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View Full Version : Legendary rocket propulsion icon Frank Kosdon passes away


Cohetero-negro
04-14-2011, 08:15 AM
This is terrible news. Having met and flown on a project together, he will be surely missed by myself and everyone that knew the man.

http://www.rocketryplanet.com/index.php?option=com_content&task=view&id=3598&Itemid=29#axzz1JB9UIc7h

stefanj
04-14-2011, 01:42 PM
Great article!

I was one of the volunteers who pushed everyone back out of the spectator area for this:
One example of his defiant nature was illustrated at LDRS 12 in Argonia, Kansas, when he set up his Full Metal Jacket 98mm minimum diameter rocket, reportedly without explicit permission, with one of his legendary O10000's loaded inside. According to some who were there, once on the pad, it was less trouble to go ahead and launch it than it was to take it back down and transport it away. KLOUDBUSTERS volunteers helped clear people to the back of the parking area for the head's up flight—which ripped to over 35,000 feet—creating a very memorable event for all in attendance.

Read more: http://www.rocketryplanet.com/index.php?option=com_content&task=view&id=3598&

Wow, he was 70?

Cohetero-negro
04-14-2011, 01:52 PM
Great article!

I was one of the volunteers who pushed everyone back out of the spectator area for this:


Read more: http://www.rocketryplanet.com/index.php?option=com_content&task=view&id=3598&

Wow, he was 70?


This was one of the main reasons I liked Frank ... he was a doer and not a talker.

Loved his sandles and torn jean shorts ... we was very very down to Earth!

After his heart attack a few years back, it really took the wind out of his sails. He really did die too young but he really did Live! Its cool to know that the hand I shook, shook the hand of Werner von Braun ... NICE! :cool:

Jonathan

Earl
04-14-2011, 07:31 PM
Yeah, that O10,000 at LDRS-12 left a contrail in the upper atmosphere that hung around for quite a while.....the highest flight most of us had seen at the time.

It's been some years since I have seen Frank, but I was surprised to hear he was 70. That certainly was a young Frank in the photo with Von Braun in the early 60s. Man, what a thrill that had to be in the early days of the space race to meet someone of Werner's stature and background.


Earl

Jerry Irvine
04-14-2011, 07:52 PM
Near as I can tell I am the only one who actually made propellant with Frank (visa versa). I was there for his heart attack and got him to the hospital his family preferred via his son. His "propellant wagon" was safely stored on my property after the heart attack till his family came to get it.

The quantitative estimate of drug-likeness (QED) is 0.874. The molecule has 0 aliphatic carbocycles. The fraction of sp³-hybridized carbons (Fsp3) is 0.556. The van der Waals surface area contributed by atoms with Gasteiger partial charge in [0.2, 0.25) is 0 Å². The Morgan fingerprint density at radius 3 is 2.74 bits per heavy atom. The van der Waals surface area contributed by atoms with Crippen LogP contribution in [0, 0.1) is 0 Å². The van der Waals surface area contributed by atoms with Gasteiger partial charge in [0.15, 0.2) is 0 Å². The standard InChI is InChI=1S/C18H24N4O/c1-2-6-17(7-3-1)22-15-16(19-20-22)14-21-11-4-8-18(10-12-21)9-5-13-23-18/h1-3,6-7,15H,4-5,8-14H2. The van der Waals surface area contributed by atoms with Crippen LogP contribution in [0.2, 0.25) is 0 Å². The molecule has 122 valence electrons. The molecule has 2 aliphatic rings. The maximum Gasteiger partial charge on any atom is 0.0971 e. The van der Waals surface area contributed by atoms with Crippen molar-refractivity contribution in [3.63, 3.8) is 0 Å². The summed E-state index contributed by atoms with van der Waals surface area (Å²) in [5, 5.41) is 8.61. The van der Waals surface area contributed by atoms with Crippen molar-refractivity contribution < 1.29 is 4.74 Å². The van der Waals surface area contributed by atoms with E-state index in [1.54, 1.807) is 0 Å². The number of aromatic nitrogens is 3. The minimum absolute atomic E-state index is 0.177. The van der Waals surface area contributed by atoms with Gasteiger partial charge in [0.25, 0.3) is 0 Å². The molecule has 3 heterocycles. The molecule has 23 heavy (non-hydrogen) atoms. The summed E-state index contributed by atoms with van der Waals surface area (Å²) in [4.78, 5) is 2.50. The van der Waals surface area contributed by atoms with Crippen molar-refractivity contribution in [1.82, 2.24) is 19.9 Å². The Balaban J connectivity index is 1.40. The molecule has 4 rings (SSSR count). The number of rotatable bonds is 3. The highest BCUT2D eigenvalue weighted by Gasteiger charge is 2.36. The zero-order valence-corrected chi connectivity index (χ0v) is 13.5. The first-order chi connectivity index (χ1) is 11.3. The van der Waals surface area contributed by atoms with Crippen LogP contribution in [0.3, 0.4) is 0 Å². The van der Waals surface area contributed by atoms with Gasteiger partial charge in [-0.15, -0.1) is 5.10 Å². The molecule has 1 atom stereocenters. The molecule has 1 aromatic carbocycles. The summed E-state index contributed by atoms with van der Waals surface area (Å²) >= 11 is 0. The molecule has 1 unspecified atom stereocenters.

His primary life occupation was not mentioned in any of the retrospectives. Selling posters door to door and beers at the beach. He was never employed in his major and his foray into rocket production was clearly as a result of his interaction with me. I know because I was there.

Before that he had no idea what a BATES grain was, why a delay worked, what the benefit odd grain geometries had, or how to deal with erosivity.

He was making case bonded core burning polysulphide (before HTPB) motors.

He learned a lot from me about practical things and then used it all for himself personally. He licensed MY work to "Kosdon East", Animal Motor Works, and Aerotech, and RCS. He was a scofflaw through and through.

Some of our other issues are very public.

Powertech was set to be twice the size of errortech. Save for the drama and takings and lawsuits. He filed three so the claims would remain civil, not criminal. It worked. He also spent a bunch more on lawyers than I. That worked too. He even skated by on code enforcement and OSFM, so as scofflaws go he was one of the best.

I got him a t-shirt: CAPTAIN GUMSTOCK. He loved making every possible variety of rubber samples to perfect surfactants, curatives, plasticizers, catalysts, etc. He was a trial and error scientist. We shared that in common and had many lengthy and productive sessions. I will miss that most of all because that was FUN!

Jerry